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The National Portrait Gallery acknowledges the Traditional Custodians of Country throughout Australia and recognises the continuing connection to lands, waters and communities. We pay our respect to Aboriginal and Torres Strait Islander cultures and to Elders both past and present.

Aboriginal and Torres Strait Islander viewers are warned that this website contains images of deceased persons.

Heather McKay, 1980

Ern McQuillan

gelatin silver photograph on paper (image/sheet: 40.5 cm x 30.3 cm)

Heather McKay AO MBE (b.1941), squash champion, dominated the game worldwide for sixteen years and was the first to be inducted into the Women’s International Squash Players Association Hall of Fame. Selected to play hockey for Australia as a Queanbeyan schoolgirl, she took up squash at 17 to maintain her fitness. In 1960, the year after she first played squash, she won the first of her fourteen Australian Amateur Championships; from 1961 to 1973 she also won the NSW Championships and the Victorian Championships. From 1967 to 1971 she was also a member of the Australian Women’s Hockey Team. Beaten only twice at squash in her entire career, she won the British Open titles every year from 1962 to 1977. She turned professional in January 1976, winning the inaugural Women’s World Open Squash Championship in 1976 before moving to Toronto to coach. While this move barred her from defending her British Open Title, she managed to win the Women’s World Open Squash Championships and the US Amateur Women’s Racquetball titles in 1979. In 1980-81 and 1983-84 she was the USA Women’s Professional Racquetball Champion. On her return to Australia in 1985 she helped to create the Australian Institute of Sport squash unit. In 2001 she won the ITF World Veterans’ Championship in the 60-64 age group. McKay is a serious contender for the title of Australia’s greatest-ever sportswoman.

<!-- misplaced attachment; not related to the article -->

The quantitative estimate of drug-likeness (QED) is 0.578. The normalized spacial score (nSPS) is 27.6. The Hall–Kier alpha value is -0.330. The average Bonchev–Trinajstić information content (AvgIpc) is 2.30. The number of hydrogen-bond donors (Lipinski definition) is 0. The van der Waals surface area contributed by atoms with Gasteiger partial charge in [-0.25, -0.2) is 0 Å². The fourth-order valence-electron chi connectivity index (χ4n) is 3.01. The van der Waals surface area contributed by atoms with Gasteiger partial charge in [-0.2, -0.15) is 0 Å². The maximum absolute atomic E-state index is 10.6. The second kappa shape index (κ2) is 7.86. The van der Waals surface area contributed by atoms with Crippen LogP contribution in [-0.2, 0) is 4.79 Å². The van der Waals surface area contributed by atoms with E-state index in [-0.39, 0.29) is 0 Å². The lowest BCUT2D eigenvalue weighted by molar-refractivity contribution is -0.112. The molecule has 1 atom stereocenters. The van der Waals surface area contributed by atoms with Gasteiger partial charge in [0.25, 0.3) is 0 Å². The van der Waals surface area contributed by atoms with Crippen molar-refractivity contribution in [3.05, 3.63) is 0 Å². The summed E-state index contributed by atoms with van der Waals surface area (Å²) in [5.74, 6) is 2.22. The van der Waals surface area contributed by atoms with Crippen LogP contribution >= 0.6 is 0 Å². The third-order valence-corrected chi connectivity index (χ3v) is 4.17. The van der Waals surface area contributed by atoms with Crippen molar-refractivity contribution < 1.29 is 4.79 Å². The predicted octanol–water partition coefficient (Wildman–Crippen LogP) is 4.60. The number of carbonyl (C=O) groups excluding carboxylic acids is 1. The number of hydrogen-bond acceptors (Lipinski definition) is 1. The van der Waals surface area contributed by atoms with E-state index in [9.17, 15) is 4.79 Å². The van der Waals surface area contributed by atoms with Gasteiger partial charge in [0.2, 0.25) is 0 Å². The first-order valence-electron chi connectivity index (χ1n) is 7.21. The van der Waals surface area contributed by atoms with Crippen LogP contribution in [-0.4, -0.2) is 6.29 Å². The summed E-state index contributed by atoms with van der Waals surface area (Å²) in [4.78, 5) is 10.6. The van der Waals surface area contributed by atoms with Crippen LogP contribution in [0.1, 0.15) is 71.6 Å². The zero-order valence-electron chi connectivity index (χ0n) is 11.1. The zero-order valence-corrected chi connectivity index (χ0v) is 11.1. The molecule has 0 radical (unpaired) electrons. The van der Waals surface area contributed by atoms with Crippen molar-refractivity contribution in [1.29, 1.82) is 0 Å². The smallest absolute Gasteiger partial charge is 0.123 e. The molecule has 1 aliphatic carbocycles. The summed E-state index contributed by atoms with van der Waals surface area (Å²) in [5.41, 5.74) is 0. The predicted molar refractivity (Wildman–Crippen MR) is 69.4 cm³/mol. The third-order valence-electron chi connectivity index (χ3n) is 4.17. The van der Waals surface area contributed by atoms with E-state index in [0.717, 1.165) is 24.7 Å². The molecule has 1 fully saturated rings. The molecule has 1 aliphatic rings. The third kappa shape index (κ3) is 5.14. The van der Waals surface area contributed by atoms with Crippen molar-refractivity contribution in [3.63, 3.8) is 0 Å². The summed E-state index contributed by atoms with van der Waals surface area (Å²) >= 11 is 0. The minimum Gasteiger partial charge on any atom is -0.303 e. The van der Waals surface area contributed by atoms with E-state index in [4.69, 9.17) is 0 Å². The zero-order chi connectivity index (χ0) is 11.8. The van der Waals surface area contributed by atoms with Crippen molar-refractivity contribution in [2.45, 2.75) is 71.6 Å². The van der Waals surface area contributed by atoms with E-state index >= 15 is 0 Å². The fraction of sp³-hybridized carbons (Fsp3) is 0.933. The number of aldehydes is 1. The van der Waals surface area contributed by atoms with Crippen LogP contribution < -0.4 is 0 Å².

Collection: National Portrait Gallery
Purchased with funds provided by L Gordon Darling AC CMG 2004
© Estate of Ern McQuillan

Accession number: 2004.38

Currently not on display

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Artist and subject

Ern McQuillan (age 54 in 1980)

Heather McKay AO MBE (age 39 in 1980)

Subject professions

Sports and recreation

Related information

The Companion

Permanent collection catalogue

Café and shop

On one level The Companion talks about the most famous and frontline Australians, but on another it tells us about ourselves: who we read, who we watch, who we listen to, who we cheer for, who we aspire to be, and who we'll never forget. The Companion is available to buy online and in the Portrait Gallery Store.

Betty Cuthbert, 1955 (printed 2003) Ern McQuillan
Betty Cuthbert, 1955 (printed 2003) Ern McQuillan
Betty Cuthbert, 1955 (printed 2003) Ern McQuillan
Betty Cuthbert, 1955 (printed 2003) Ern McQuillan

Hop, skip, shoot

Magazine article by Simon Elliott, 2004

Former NPG Deputy Director, Simon Elliott talks with Ern McQuillan about his life and career as a sports photographer.

Andy Thomas, 2002 Montalbetti+Campbell
Andy Thomas, 2002 Montalbetti+Campbell
Andy Thomas, 2002 Montalbetti+Campbell
Andy Thomas, 2002 Montalbetti+Campbell

Uncommon Australians

The vision of Gordon and Marilyn Darling

Previous exhibition, 2015

This exhibition showcases portraits acquired through the generosity of the National Portrait Gallery’s Founding Patrons, L Gordon Darling AC CMG and Marilyn Darling AC.

Portrait of Professor Graeme Clark, 2000 Peter Wegner
Portrait of Professor Graeme Clark, 2000 Peter Wegner
Portrait of Professor Graeme Clark, 2000 Peter Wegner
Portrait of Professor Graeme Clark, 2000 Peter Wegner

Portraits for Posterity

Previous exhibition, 2006

Drawn from some of the many donations made to the Gallery's collection, the exhibition Portraits for Posterity pays homage both to the remarkable (and varied) group of Australians who are portrayed in the portraits and the generosity of the many donors who have presented them to the Gallery.

We would like to thank our partners.
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The National Portrait Gallery acknowledges the Traditional Custodians of Country throughout Australia and recognises the continuing connection to lands, waters and communities. We pay our respect to Aboriginal and Torres Strait Islander cultures and to Elders both past and present.

Aboriginal and Torres Strait Islander viewers are warned that this website contains images of deceased persons.